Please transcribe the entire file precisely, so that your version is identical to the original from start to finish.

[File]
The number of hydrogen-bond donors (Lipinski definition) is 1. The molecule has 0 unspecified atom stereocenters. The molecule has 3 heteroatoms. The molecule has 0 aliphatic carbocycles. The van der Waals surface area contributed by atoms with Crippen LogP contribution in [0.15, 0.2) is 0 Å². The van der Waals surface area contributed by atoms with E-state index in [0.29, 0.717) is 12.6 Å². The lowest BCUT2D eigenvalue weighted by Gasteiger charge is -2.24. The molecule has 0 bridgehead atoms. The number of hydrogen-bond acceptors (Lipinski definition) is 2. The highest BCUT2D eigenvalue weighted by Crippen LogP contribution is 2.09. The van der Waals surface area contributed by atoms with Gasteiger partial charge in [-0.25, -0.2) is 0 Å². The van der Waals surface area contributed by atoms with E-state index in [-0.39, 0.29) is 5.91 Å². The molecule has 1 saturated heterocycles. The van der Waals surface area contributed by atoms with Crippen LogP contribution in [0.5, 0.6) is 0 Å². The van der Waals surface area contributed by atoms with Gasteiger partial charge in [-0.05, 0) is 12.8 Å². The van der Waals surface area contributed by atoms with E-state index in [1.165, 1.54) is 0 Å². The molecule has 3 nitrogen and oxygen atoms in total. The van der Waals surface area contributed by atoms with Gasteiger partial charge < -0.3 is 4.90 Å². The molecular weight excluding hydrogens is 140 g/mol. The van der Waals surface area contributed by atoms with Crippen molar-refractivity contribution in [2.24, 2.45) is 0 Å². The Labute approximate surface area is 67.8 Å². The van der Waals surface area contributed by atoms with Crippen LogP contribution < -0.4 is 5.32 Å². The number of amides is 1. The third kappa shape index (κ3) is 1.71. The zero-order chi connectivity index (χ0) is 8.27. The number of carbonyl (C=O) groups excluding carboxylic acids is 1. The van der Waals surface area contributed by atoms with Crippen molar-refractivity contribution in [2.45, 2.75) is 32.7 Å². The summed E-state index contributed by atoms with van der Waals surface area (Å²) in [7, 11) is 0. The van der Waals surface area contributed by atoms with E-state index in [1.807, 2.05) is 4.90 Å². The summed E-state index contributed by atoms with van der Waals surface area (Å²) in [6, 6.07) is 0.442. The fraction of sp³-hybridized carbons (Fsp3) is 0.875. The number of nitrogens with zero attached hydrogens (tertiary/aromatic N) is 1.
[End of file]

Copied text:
The number of hydrogen-bond donors (Lipinski definition) is 1. The molecule has 0 unspecified atom stereocenters. The molecule has 3 heteroatoms. The molecule has 0 aliphatic carbocycles. The van der Waals surface area contributed by atoms with Crippen LogP contribution in [0.15, 0.2) is 0 Å². The van der Waals surface area contributed by atoms with E-state index in [0.29, 0.717) is 12.6 Å². The lowest BCUT2D eigenvalue weighted by Gasteiger charge is -2.24. The molecule has 0 bridgehead atoms. The number of hydrogen-bond acceptors (Lipinski definition) is 2. The highest BCUT2D eigenvalue weighted by Crippen LogP contribution is 2.09. The van der Waals surface area contributed by atoms with Gasteiger partial charge in [-0.25, -0.2) is 0 Å². The van der Waals surface area contributed by atoms with E-state index in [-0.39, 0.29) is 5.91 Å². The molecule has 1 saturated heterocycles. The van der Waals surface area contributed by atoms with Crippen LogP contribution in [0.5, 0.6) is 0 Å². The van der Waals surface area contributed by atoms with Gasteiger partial charge in [-0.05, 0) is 12.8 Å². The van der Waals surface area contributed by atoms with E-state index in [1.165, 1.54) is 0 Å². The molecule has 3 nitrogen and oxygen atoms in total. The van der Waals surface area contributed by atoms with Gasteiger partial charge < -0.3 is 4.90 Å². The molecular weight excluding hydrogens is 140 g/mol. The van der Waals surface area contributed by atoms with Crippen molar-refractivity contribution in [2.24, 2.45) is 0 Å². The Labute approximate surface area is 67.8 Å². The van der Waals surface area contributed by atoms with Crippen LogP contribution < -0.4 is 5.32 Å². The number of amides is 1. The third kappa shape index (κ3) is 1.71. The zero-order chi connectivity index (χ0) is 8.27. The number of carbonyl (C=O) groups excluding carboxylic acids is 1. The van der Waals surface area contributed by atoms with Crippen molar-refractivity contribution in [2.45, 2.75) is 32.7 Å². The summed E-state index contributed by atoms with van der Waals surface area (Å²) in [7, 11) is 0. The van der Waals surface area contributed by atoms with E-state index in [1.807, 2.05) is 4.90 Å². The summed E-state index contributed by atoms with van der Waals surface area (Å²) in [6, 6.07) is 0.442. The fraction of sp³-hybridized carbons (Fsp3) is 0.875. The number of nitrogens with zero attached hydrogens (tertiary/aromatic N) is 1.